How To Say No To The Senior Partner

Hold Up there – WHAT did you want me to do?

This is a guest post from Mitch Jackson – be sure to check him out using the links at the end of the article!

It’s 6:00 p.m. and you’ve been in the office 10 straight hours. The day has been long and chaotic. You’re finally finishing the discovery motion senior partner, Bob Johnson, gave you yesterday afternoon before he bolted from office early to play a round of golf. He told you he needed the motion done before you left this evening. If you’re lucky you can still make it to your son’s soccer game that starts in an hour.

All of sudden there’s a short knock and your door swings open. It’s Mr. Johnson and he has the same look in his eyes that he had yesterday afternoon. Not unexpectedly he asks, “Hey Tom, I have a deposition tomorrow and need you to summarize medical records this evening to help me prepare. Can you get this done before calling it a night?”

You’ve already missed your son’s last two games. If you’re a no show tonight your son is going to be very disappointed and your wife is going to kill you. You quickly evaluate options. If you say “no problem” then Mr. Johnson will think you’re a superstar and you’ll be on the fast track to partnership. On the other side of the coin, you’ll miss another game, your son will feel as though you don’t care and your life at home will not be a happy one.

If you say “no” then you may upset Mr. Johnson and that’s never a good thing.

Advice from a senior partner

First let me say that I am a senior partner and can appreciate both positions. As an associate who is interested in climbing the partnership ladder, it’s important to gain the trust and respect of the partners and be the guy or gal they can count on to get the job done without too much handholding.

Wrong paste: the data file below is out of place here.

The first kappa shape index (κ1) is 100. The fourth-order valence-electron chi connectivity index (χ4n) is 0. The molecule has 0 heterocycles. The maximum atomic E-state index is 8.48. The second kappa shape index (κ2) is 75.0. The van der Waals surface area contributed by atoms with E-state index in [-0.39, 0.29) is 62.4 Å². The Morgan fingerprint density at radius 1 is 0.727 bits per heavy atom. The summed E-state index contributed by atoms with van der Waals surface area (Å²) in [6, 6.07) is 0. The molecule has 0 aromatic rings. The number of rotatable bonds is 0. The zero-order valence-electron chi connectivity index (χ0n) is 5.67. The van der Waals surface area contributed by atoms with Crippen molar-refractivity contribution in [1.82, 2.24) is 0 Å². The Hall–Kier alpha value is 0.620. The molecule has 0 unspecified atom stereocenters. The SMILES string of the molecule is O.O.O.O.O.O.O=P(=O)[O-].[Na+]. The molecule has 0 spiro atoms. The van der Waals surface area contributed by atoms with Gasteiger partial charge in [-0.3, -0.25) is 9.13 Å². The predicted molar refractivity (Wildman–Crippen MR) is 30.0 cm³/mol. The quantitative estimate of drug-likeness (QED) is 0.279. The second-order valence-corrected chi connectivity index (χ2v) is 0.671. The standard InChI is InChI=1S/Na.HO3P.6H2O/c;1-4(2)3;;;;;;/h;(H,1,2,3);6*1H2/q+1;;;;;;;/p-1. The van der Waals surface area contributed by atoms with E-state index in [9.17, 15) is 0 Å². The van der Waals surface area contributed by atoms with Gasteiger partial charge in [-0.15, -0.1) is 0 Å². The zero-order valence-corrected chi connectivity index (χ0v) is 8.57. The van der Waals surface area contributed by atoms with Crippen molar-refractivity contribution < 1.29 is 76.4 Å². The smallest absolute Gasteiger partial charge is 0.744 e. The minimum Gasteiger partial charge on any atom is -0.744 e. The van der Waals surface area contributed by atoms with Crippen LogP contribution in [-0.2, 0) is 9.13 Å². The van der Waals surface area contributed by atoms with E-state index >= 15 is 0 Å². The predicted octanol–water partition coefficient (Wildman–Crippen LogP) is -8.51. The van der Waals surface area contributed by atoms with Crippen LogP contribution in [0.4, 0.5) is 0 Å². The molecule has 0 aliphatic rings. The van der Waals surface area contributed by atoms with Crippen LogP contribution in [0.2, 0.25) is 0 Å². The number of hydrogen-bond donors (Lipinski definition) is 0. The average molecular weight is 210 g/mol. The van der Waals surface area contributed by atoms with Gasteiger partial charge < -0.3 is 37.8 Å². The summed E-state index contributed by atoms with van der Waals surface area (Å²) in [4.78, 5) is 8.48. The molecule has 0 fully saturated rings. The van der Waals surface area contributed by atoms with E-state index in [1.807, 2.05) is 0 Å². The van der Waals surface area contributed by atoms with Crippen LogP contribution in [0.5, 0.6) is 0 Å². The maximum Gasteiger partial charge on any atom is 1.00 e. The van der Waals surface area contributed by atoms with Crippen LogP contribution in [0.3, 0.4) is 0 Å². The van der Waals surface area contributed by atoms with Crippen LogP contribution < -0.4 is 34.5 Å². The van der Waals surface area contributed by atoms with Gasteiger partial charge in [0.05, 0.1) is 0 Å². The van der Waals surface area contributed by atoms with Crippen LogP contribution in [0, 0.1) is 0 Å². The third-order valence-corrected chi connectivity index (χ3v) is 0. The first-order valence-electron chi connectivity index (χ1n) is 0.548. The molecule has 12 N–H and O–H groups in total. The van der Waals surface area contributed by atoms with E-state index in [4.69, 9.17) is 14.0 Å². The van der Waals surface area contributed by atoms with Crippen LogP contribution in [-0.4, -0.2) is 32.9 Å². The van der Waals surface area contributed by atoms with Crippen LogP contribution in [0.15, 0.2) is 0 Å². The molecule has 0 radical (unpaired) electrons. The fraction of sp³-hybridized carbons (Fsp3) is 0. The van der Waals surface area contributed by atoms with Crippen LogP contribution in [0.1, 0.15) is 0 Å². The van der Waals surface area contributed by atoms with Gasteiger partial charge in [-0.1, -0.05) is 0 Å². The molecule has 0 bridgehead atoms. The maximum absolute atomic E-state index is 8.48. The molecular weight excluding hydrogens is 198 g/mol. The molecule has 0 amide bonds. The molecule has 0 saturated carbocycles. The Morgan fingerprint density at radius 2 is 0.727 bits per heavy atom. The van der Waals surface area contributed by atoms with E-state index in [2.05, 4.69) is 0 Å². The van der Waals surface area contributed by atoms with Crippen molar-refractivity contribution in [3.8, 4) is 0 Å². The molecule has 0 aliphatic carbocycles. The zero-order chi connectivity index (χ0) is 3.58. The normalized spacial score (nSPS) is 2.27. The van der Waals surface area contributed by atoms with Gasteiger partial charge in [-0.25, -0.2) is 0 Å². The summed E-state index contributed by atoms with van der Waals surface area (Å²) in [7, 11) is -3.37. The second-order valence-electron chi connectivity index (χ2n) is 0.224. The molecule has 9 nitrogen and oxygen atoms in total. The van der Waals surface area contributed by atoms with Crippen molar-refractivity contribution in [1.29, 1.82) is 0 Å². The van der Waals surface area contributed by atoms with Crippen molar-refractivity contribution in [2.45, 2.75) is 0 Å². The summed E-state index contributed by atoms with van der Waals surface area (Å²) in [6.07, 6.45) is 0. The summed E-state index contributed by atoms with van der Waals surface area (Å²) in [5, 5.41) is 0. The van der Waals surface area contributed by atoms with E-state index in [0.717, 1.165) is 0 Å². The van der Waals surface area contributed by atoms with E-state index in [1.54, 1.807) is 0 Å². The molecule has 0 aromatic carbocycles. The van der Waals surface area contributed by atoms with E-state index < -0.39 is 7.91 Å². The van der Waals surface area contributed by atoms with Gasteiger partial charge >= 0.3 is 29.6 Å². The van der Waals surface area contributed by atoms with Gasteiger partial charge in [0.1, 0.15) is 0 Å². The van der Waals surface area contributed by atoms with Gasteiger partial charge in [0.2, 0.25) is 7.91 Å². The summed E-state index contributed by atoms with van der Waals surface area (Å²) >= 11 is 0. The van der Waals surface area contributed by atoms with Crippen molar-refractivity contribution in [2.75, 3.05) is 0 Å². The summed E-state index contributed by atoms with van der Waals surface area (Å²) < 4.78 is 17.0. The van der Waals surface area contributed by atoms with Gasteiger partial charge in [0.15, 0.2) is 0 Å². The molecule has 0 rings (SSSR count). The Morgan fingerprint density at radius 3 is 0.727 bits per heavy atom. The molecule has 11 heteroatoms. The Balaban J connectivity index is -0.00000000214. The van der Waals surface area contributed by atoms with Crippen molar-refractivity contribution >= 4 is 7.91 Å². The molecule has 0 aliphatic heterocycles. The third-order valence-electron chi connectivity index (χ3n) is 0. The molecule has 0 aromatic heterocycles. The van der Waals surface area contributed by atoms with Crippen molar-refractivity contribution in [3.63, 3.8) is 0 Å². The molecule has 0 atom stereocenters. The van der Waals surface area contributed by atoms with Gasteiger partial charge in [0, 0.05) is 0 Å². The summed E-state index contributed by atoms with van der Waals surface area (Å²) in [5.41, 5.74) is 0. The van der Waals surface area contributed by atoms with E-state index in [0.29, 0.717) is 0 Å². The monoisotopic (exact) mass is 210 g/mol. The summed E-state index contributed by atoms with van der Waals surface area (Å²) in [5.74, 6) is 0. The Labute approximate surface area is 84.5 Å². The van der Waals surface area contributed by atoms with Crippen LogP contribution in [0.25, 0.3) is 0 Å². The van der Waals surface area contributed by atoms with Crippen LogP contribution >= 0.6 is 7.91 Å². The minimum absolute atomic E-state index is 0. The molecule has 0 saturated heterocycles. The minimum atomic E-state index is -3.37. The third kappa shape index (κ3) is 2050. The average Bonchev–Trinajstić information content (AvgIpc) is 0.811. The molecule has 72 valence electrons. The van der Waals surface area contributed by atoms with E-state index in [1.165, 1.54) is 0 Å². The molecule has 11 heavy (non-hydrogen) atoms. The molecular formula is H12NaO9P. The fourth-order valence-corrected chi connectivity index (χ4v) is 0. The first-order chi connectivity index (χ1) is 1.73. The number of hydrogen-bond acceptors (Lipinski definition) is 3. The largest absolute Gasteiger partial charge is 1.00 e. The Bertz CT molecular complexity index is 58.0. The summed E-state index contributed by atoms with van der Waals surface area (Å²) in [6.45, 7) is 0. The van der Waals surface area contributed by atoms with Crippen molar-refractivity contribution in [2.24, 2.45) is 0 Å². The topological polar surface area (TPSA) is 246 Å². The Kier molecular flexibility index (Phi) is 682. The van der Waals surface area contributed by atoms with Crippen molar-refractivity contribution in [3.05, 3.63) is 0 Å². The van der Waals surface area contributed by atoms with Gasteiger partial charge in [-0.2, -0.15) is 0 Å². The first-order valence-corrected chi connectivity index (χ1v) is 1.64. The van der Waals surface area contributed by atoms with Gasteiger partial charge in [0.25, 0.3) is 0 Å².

At the same time, long term business relationships require mutual respect. It’s never a good idea to let anyone walk all over you for any reason. If you find yourself in this position more than occasionally, then you’re probably handling things the wrong way and frankly, may not even be at the right firm (smart partners don’t do this very often to associates).

In any case, let’s say you’ve done your part and have always been there to handle the self-imposed last minute “fire drills” created by Mr. Johnson and the other partners. If you’re ready to say no and instead spend some much needed quality time and attention with your family, here’s how I’d recommend you handle it.

Learn how to say “No” in a reasonable and respectful way

You’re goals in using the “No” word are to (1) get the result you’re looking for and (2) do so in a way that is respectful and doesn’t burn bridges. Do these two things correctly and you will also accomplish a third important goal and that is earning the respect of the senior partner.

Here’s how I suggest you say no to Mr. Johnson’s last minute request:

“Mr. Johnson, I’m honored that you trust the quality of my work and ask for my help when needed. Tonight I have plans with my wife to attend my son’s soccer game. I’ve missed the last two working late at the office and am unable to miss this game.”

Note that you didn’t use the term “I don’t think I can miss the game” or “I’m not sure my wife would be OK with me missing the game.” What you did unequivocally say is that you are “unable to miss the game.”

When you respond in this fashion you must do so with respect and gratitude. Avoid discussing related facts or options. This is key to making this approach work.